> circulating on the Net. With the latest 1.0.4 upgrade, Firefox has
> retained its "patch-before-hackers-can-strike" record so far in 2005,
> as well.

The stats would be more useful if they took into account the severity of
the security problems. It is more important to fix critical problems first.

JoeM
07-09-2005, 10:03 PM
This big thing I see is that firefox can fix the problems faster. But you
also have to consider that MSFT has to make sure pathes or fixes do not
break other programs, which is very hard to do. I did a little programing
and that was hard.

"Steve" <kh@mf.inv> wrote in message
news:seh981dd7v63rs28r4q6ss2gcqfgq6kqi3@4ax.com...
>
> http://windowssecrets.com/paid/0745465284 (subscription required?)
>
>
> Some remarkable statistics comparing the major Web browsers have been
> developed by Scanit NV, an international security firm. The company
> painstakingly researched the dates when vulnerabilities were first
> discovered in various browsers, and the dates when the holes were
> subsequently patched.
>
> The firm found that IE was wide open for a total of 200 days in 2004,
> or 54% of the year, to exploits that were "in the wild" on the
> Internet.
>
> The Firefox browser and its older sibling Mozilla had no periods in
> 2004 when a security flaw went unpatched before exploits started
> circulating on the Net. With the latest 1.0.4 upgrade, Firefox has
> retained its "patch-before-hackers-can-strike" record so far in 2005,
> as well.
>
> These statistics are so important to understanding the "attack
> surface" of the major browsers that we should break down this study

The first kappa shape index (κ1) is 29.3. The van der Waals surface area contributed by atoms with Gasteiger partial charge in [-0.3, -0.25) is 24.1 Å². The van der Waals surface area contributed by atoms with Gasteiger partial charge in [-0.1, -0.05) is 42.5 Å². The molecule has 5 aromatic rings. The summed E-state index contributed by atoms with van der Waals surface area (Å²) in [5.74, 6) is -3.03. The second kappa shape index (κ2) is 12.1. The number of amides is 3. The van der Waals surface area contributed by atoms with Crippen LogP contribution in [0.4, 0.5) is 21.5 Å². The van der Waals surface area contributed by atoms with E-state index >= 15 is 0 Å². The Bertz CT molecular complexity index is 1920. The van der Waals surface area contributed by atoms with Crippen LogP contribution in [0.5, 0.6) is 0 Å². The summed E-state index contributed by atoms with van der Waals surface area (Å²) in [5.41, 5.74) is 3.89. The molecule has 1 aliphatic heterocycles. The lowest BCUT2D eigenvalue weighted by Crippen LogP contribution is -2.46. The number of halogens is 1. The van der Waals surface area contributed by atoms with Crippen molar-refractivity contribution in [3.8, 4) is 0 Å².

> into its individual findings:
>
> ...IE suffered from unpatched security holes for 359 days in 2004.
> According to Scanit, there were only 7 days out of 366 in 2004 during
> which IE had no unpatched security holes. This means IE had no
> official patch available against well-publicized vulnerabilities for
> 98% of the year.
>
> ...Attacks on IE weaknesses circulated "in the wild" for 200 of those
> days. Scanit records the first sighting of actual working hacker code
> on the Internet. In this way, the firm was able to determine how many
> days an IE user was exposed to possible harm. When Microsoft released
> a patch for an IE problem, Scanit "stopped the clock" on the period of
> vulnerability.
>
> ...Mozilla and Firefox patched all vulnerabilities before hacker code
> circulated. Scanit found that the Mozilla family of browsers, which
> share the same code base, went only 26 days in 2004 during which a
> Windows user was using a browser with a known security hole. Another
> 30 days involved a weakness that was only in the Mac OS version.
> Scanit reports that each vulnerability was patched before exploits
> were running on the Web. This resulted in zero days when a Mozilla or
> Firefox user could have been infected.
>
> The Opera browser also experienced no days during which unpatched
> holes faced actual exploits, but Scanit began keeping statistics on
> Opera only since September 2004.
>
> Another security firm that tracks security holes in IE, Firefox, and
> many other applications is Secunia. As of today, Secunia reports that
> there are still 19 unpatched security flaws in IE, the most severe of
> which is rated "highly critical." Firefox has only 4 unpatched flaws,
> all of which are rated "less critical" or "not critical," the lowest
> severity rating. Opera has none.
>


Security - IE vs Firefox